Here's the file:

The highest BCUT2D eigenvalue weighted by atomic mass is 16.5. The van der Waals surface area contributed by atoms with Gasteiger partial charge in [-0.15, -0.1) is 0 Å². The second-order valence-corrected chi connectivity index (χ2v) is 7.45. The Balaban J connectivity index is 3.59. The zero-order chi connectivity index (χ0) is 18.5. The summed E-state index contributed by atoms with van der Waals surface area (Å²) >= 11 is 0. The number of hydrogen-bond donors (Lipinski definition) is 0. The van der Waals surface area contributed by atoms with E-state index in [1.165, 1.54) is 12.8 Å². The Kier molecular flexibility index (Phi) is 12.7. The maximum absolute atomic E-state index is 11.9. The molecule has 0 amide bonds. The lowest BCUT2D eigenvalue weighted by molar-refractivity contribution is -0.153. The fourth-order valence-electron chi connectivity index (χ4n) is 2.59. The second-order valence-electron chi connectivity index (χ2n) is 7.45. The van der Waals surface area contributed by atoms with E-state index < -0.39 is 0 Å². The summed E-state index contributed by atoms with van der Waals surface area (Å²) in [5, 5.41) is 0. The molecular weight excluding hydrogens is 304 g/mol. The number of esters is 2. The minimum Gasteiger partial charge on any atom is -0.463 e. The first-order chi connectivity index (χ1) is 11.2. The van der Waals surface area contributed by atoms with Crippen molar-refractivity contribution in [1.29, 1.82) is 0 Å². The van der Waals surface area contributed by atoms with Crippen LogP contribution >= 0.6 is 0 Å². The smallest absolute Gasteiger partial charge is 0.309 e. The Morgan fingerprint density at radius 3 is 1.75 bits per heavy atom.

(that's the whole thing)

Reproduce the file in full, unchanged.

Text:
The highest BCUT2D eigenvalue weighted by atomic mass is 16.5. The van der Waals surface area contributed by atoms with Gasteiger partial charge in [-0.15, -0.1) is 0 Å². The second-order valence-corrected chi connectivity index (χ2v) is 7.45. The Balaban J connectivity index is 3.59. The zero-order chi connectivity index (χ0) is 18.5. The summed E-state index contributed by atoms with van der Waals surface area (Å²) >= 11 is 0. The number of hydrogen-bond donors (Lipinski definition) is 0. The van der Waals surface area contributed by atoms with E-state index in [1.165, 1.54) is 12.8 Å². The Kier molecular flexibility index (Phi) is 12.7. The maximum absolute atomic E-state index is 11.9. The molecule has 0 amide bonds. The lowest BCUT2D eigenvalue weighted by molar-refractivity contribution is -0.153. The fourth-order valence-electron chi connectivity index (χ4n) is 2.59. The second-order valence-electron chi connectivity index (χ2n) is 7.45. The van der Waals surface area contributed by atoms with E-state index < -0.39 is 0 Å². The summed E-state index contributed by atoms with van der Waals surface area (Å²) in [5, 5.41) is 0. The molecular weight excluding hydrogens is 304 g/mol. The number of esters is 2. The minimum Gasteiger partial charge on any atom is -0.463 e. The first-order chi connectivity index (χ1) is 11.2. The van der Waals surface area contributed by atoms with Crippen molar-refractivity contribution in [1.29, 1.82) is 0 Å². The van der Waals surface area contributed by atoms with Crippen LogP contribution >= 0.6 is 0 Å². The smallest absolute Gasteiger partial charge is 0.309 e. The Morgan fingerprint density at radius 3 is 1.75 bits per heavy atom.